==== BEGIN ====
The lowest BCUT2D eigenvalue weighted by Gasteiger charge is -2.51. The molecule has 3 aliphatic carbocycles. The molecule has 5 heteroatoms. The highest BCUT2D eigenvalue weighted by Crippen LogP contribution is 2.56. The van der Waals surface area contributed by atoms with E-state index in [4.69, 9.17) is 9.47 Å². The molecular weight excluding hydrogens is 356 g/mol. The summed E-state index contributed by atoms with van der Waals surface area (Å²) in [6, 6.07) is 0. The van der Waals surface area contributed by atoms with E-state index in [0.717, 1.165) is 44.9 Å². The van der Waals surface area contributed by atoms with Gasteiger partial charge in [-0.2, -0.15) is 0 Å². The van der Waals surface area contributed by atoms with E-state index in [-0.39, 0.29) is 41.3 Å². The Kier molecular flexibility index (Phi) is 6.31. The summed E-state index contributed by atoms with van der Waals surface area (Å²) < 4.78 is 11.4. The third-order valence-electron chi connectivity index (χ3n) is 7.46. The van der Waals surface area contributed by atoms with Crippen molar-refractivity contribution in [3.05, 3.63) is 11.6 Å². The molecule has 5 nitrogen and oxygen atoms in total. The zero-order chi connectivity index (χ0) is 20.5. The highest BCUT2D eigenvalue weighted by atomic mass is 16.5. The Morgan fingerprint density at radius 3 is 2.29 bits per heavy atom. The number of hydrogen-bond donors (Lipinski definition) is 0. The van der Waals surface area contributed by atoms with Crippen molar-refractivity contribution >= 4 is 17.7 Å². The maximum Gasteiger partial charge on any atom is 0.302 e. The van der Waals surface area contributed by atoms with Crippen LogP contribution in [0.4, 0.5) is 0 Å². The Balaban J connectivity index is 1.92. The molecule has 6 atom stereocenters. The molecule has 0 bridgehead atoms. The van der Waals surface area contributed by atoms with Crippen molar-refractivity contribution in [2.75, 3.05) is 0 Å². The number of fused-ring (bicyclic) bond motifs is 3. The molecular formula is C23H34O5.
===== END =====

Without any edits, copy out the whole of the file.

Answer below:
The lowest BCUT2D eigenvalue weighted by Gasteiger charge is -2.51. The molecule has 3 aliphatic carbocycles. The molecule has 5 heteroatoms. The highest BCUT2D eigenvalue weighted by Crippen LogP contribution is 2.56. The van der Waals surface area contributed by atoms with E-state index in [4.69, 9.17) is 9.47 Å². The molecular weight excluding hydrogens is 356 g/mol. The summed E-state index contributed by atoms with van der Waals surface area (Å²) in [6, 6.07) is 0. The van der Waals surface area contributed by atoms with E-state index in [0.717, 1.165) is 44.9 Å². The van der Waals surface area contributed by atoms with Gasteiger partial charge in [-0.2, -0.15) is 0 Å². The van der Waals surface area contributed by atoms with E-state index in [-0.39, 0.29) is 41.3 Å². The Kier molecular flexibility index (Phi) is 6.31. The summed E-state index contributed by atoms with van der Waals surface area (Å²) < 4.78 is 11.4. The third-order valence-electron chi connectivity index (χ3n) is 7.46. The van der Waals surface area contributed by atoms with Crippen molar-refractivity contribution in [3.05, 3.63) is 11.6 Å². The molecule has 5 nitrogen and oxygen atoms in total. The zero-order chi connectivity index (χ0) is 20.5. The highest BCUT2D eigenvalue weighted by atomic mass is 16.5. The Morgan fingerprint density at radius 3 is 2.29 bits per heavy atom. The number of hydrogen-bond donors (Lipinski definition) is 0. The van der Waals surface area contributed by atoms with Crippen molar-refractivity contribution >= 4 is 17.7 Å². The maximum Gasteiger partial charge on any atom is 0.302 e. The van der Waals surface area contributed by atoms with Crippen LogP contribution in [0.4, 0.5) is 0 Å². The Balaban J connectivity index is 1.92. The molecule has 6 atom stereocenters. The molecule has 0 bridgehead atoms. The van der Waals surface area contributed by atoms with Crippen molar-refractivity contribution in [2.75, 3.05) is 0 Å². The number of fused-ring (bicyclic) bond motifs is 3. The molecular formula is C23H34O5.